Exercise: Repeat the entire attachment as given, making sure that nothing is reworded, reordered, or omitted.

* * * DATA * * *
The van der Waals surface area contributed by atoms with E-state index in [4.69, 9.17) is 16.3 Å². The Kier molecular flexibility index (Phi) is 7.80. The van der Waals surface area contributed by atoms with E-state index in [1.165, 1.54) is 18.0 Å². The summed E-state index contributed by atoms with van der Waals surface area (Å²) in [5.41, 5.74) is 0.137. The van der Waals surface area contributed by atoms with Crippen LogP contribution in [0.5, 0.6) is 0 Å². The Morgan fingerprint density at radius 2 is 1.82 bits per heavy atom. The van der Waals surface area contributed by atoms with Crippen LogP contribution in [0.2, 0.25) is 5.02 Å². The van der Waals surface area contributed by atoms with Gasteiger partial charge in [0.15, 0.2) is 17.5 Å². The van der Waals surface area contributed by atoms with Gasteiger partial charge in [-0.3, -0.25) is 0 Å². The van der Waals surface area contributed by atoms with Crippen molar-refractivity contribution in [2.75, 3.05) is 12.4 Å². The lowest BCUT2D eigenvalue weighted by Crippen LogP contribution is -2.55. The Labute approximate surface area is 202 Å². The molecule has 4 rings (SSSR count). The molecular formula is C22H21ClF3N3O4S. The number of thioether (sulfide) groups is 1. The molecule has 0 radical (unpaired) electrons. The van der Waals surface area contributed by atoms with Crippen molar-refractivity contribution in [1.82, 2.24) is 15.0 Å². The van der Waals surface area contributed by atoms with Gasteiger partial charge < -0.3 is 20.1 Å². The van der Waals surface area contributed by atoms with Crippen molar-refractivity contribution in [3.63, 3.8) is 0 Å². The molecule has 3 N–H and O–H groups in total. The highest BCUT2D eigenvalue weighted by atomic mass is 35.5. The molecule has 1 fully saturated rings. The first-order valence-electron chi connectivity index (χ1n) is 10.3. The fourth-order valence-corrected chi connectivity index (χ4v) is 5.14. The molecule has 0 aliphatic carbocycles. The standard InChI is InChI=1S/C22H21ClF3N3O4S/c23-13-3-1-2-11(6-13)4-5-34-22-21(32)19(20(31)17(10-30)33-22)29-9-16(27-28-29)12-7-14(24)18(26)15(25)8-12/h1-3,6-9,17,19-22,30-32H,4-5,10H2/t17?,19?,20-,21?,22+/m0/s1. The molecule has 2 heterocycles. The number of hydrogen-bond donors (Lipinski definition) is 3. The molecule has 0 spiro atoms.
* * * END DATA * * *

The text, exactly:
The van der Waals surface area contributed by atoms with E-state index in [4.69, 9.17) is 16.3 Å². The Kier molecular flexibility index (Phi) is 7.80. The van der Waals surface area contributed by atoms with E-state index in [1.165, 1.54) is 18.0 Å². The summed E-state index contributed by atoms with van der Waals surface area (Å²) in [5.41, 5.74) is 0.137. The van der Waals surface area contributed by atoms with Crippen LogP contribution in [0.5, 0.6) is 0 Å². The Morgan fingerprint density at radius 2 is 1.82 bits per heavy atom. The van der Waals surface area contributed by atoms with Crippen LogP contribution in [0.2, 0.25) is 5.02 Å². The van der Waals surface area contributed by atoms with Gasteiger partial charge in [0.15, 0.2) is 17.5 Å². The van der Waals surface area contributed by atoms with Gasteiger partial charge in [-0.3, -0.25) is 0 Å². The van der Waals surface area contributed by atoms with Crippen molar-refractivity contribution in [2.75, 3.05) is 12.4 Å². The lowest BCUT2D eigenvalue weighted by Crippen LogP contribution is -2.55. The Labute approximate surface area is 202 Å². The molecule has 4 rings (SSSR count). The molecular formula is C22H21ClF3N3O4S. The number of thioether (sulfide) groups is 1. The molecule has 0 radical (unpaired) electrons. The van der Waals surface area contributed by atoms with Crippen molar-refractivity contribution in [1.82, 2.24) is 15.0 Å². The van der Waals surface area contributed by atoms with Gasteiger partial charge < -0.3 is 20.1 Å². The van der Waals surface area contributed by atoms with Crippen molar-refractivity contribution in [3.63, 3.8) is 0 Å². The molecule has 3 N–H and O–H groups in total. The highest BCUT2D eigenvalue weighted by atomic mass is 35.5. The molecule has 1 fully saturated rings. The first-order valence-electron chi connectivity index (χ1n) is 10.3. The fourth-order valence-corrected chi connectivity index (χ4v) is 5.14. The molecule has 0 aliphatic carbocycles. The standard InChI is InChI=1S/C22H21ClF3N3O4S/c23-13-3-1-2-11(6-13)4-5-34-22-21(32)19(20(31)17(10-30)33-22)29-9-16(27-28-29)12-7-14(24)18(26)15(25)8-12/h1-3,6-9,17,19-22,30-32H,4-5,10H2/t17?,19?,20-,21?,22+/m0/s1. The molecule has 2 heterocycles. The number of hydrogen-bond donors (Lipinski definition) is 3. The molecule has 0 spiro atoms.